I was reading about someone recently who had their diary planned out well into next year and even the year after. Blocks of time were set aside for trips, work events and family get-togethers. Many appointments were made, lunches and dinners scheduled and even visits to art gallery’s penciled in. They impressed upon the reader that they led an extremely busy lifestyle and it was the only way they could ensure their life ran smoothly. I was impressed; many times I have left things to the last minute and had to squeeze in appointments or last minute holidays with lots of phoning round and a bit of grovelling. Most times, though, I tend to get by. I know I’m probably not as busy as the person in the article, but it did set me thinking about plans, and I wonder how much life does actually go to plan.
I remember a little girl of about six or seven attending her art lesson at school. She loved art and painting and being creative. She had looked forward to her lesson for a full week; she had planned the picture she wanted to paint in her mind, and went excitedly in to the art room. She loved the smell of the paint and the rather chaotic aspect of the airy room with its old, paint splattered benches and the canvases stacked against the wall.This was a place where, for a while, she could get a bit messy and nobody minded. She put on her apron and collected together some paintbrushes and paint and placed them on the table in front of her. She laid down some paper and sketched an outline of the scene she wanted to paint. Lost in her own world she spent her time lovingly drawing the picture. Her teacher looked over her shoulder from time to time and made encouraging noises. She mixed her paints and carefully started painting. Her picture began to come alive and she was sure this was going to her best work yet. She looked at the pretty rural scene, its sunny blue sky and birds and butterflies, and was happy. The other classmates looked at her work with admiring glances. She couldn’t wait to pin her work on the wall. She pushed back her chair quickly, ready to take her picture to the teacher. In her haste her elbow knocked over her pot of dirty paint water, and, rooted to the spot, she watched as the water seeped across the paper in front of her. All the colours ran into one another, mixing together and fanning out in all directions until the picture beneath was indistinguishable. There was silence in the class. Tears welled up in the little girls eyes and dropped on to the picture. But the little girl’s teacher smiled. ‘You had painted a very pretty picture,’ she said, ‘but I think this one will be a lot more special. Look how the colours are flowing into one another and creating something beautiful to look at. There are shapes and swirls which will help the viewer to use their imagination when they look at it. It would grace any wall. So don’t be sad.’ As the painting dried it did indeed look beautiful and the little girl dried her tears. The teacher framed the picture and pinned it on the wall in the art room as an example of abstract art. At the end of term the little girl was awarded the art prize for her year.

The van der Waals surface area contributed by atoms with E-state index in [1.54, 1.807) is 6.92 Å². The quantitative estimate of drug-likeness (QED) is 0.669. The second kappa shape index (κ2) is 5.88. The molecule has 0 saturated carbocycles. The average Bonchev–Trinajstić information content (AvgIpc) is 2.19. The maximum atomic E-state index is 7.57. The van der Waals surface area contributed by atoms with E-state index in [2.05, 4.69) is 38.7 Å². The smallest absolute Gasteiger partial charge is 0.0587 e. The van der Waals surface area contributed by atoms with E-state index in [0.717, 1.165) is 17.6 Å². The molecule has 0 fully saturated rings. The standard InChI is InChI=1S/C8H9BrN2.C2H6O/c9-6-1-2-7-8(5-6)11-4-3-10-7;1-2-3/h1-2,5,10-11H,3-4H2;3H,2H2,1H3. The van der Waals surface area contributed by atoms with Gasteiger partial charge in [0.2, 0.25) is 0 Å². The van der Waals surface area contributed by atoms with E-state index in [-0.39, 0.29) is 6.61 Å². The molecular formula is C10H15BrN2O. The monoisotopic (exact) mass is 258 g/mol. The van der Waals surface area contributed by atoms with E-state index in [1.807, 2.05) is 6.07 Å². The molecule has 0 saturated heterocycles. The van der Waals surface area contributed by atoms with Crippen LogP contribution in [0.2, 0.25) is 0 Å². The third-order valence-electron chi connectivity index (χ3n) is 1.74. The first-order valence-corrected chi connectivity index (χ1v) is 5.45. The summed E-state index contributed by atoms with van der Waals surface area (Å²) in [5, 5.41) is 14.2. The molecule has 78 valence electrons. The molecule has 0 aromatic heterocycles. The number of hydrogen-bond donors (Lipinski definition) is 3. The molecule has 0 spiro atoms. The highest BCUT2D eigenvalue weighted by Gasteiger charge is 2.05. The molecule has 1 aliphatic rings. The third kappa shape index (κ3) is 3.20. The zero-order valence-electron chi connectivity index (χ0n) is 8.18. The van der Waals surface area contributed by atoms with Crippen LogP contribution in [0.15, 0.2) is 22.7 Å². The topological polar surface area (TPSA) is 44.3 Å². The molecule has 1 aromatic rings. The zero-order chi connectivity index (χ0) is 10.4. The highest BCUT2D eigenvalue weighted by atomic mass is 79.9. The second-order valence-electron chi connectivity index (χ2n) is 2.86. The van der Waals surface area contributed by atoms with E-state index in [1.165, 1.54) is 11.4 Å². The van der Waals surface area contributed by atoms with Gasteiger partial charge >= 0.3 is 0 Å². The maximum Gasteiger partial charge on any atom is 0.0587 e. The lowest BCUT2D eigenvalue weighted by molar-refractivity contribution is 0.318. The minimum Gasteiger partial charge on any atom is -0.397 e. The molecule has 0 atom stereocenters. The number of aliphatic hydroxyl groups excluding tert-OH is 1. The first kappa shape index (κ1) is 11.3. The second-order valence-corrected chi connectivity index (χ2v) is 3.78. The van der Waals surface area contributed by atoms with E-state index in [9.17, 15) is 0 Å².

The above is just one small example of how an unexpected occurrence can change our path or our viewpoint. At a young age, a lesson that teaches us to view a potential disaster with equanimity is a good thing, but so many times life throws us a curve ball and we flounder. – ‘But I had planned to do this or that,’ we say; ‘I don’t want to downsize because my finances dictate it!’or ‘I haven’t got time to be ill!’ How do we cope when life changes unexpectedly? It’s not easy. As the quote by Allen Saunders goes – ‘Life is what happens to us while we are making other plans.’
It may be hard at times to adjust, and of course some life changes are much harder to cope with than others. I ask myself now if I would go back to the house I loved and left six years ago. It was traumatic at the time for various reasons, but now I have a different life; I live in different surroundings and have downsized considerably. I enjoy the environment I now live in and enjoy spending time with new people I have met. It’s not what I would have chosen, but it’s good. With the love of good friends and family, we can cope with change.
For those coping with illness it is harder still. For those facing illness or surgery, life can alter unimaginably. I think then, especially, it’s clinging on to the the small things that can help. Trying to keep to a routine so that life still seems relatively normal seems to help.Often I read of someone who has faced illness and has come through the other side, and they are grateful. Grateful in some way for having been ill so that they could take stock and look at life in a different way. That, to me, is bravery.
Blessings to you.
‘The life of every man is a diary in which he means to write one story, and writes another; and his humblest hour is when he compares the volume as it is with what he vowed to make it.’
J.M.Barrie The Little Minister